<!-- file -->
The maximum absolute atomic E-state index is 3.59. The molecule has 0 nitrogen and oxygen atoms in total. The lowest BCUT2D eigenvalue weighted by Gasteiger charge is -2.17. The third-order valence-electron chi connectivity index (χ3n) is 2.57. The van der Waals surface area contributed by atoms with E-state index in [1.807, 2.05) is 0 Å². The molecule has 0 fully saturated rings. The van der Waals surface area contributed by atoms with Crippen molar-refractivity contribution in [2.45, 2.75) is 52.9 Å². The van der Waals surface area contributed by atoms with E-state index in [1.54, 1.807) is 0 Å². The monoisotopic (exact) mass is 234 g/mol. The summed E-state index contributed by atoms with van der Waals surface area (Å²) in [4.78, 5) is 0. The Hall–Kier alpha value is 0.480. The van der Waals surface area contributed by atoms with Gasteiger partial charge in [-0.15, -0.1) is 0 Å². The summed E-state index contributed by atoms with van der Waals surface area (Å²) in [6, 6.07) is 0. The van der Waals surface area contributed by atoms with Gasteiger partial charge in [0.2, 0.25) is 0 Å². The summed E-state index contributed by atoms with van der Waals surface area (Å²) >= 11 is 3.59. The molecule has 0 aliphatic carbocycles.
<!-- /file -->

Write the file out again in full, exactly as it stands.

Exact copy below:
The maximum absolute atomic E-state index is 3.59. The molecule has 0 nitrogen and oxygen atoms in total. The lowest BCUT2D eigenvalue weighted by Gasteiger charge is -2.17. The third-order valence-electron chi connectivity index (χ3n) is 2.57. The van der Waals surface area contributed by atoms with E-state index in [1.807, 2.05) is 0 Å². The molecule has 0 fully saturated rings. The van der Waals surface area contributed by atoms with Crippen molar-refractivity contribution in [2.45, 2.75) is 52.9 Å². The van der Waals surface area contributed by atoms with E-state index in [1.54, 1.807) is 0 Å². The monoisotopic (exact) mass is 234 g/mol. The summed E-state index contributed by atoms with van der Waals surface area (Å²) in [4.78, 5) is 0. The Hall–Kier alpha value is 0.480. The van der Waals surface area contributed by atoms with Gasteiger partial charge in [-0.15, -0.1) is 0 Å². The summed E-state index contributed by atoms with van der Waals surface area (Å²) in [6, 6.07) is 0. The van der Waals surface area contributed by atoms with Gasteiger partial charge in [0.2, 0.25) is 0 Å². The summed E-state index contributed by atoms with van der Waals surface area (Å²) >= 11 is 3.59. The molecule has 0 aliphatic carbocycles.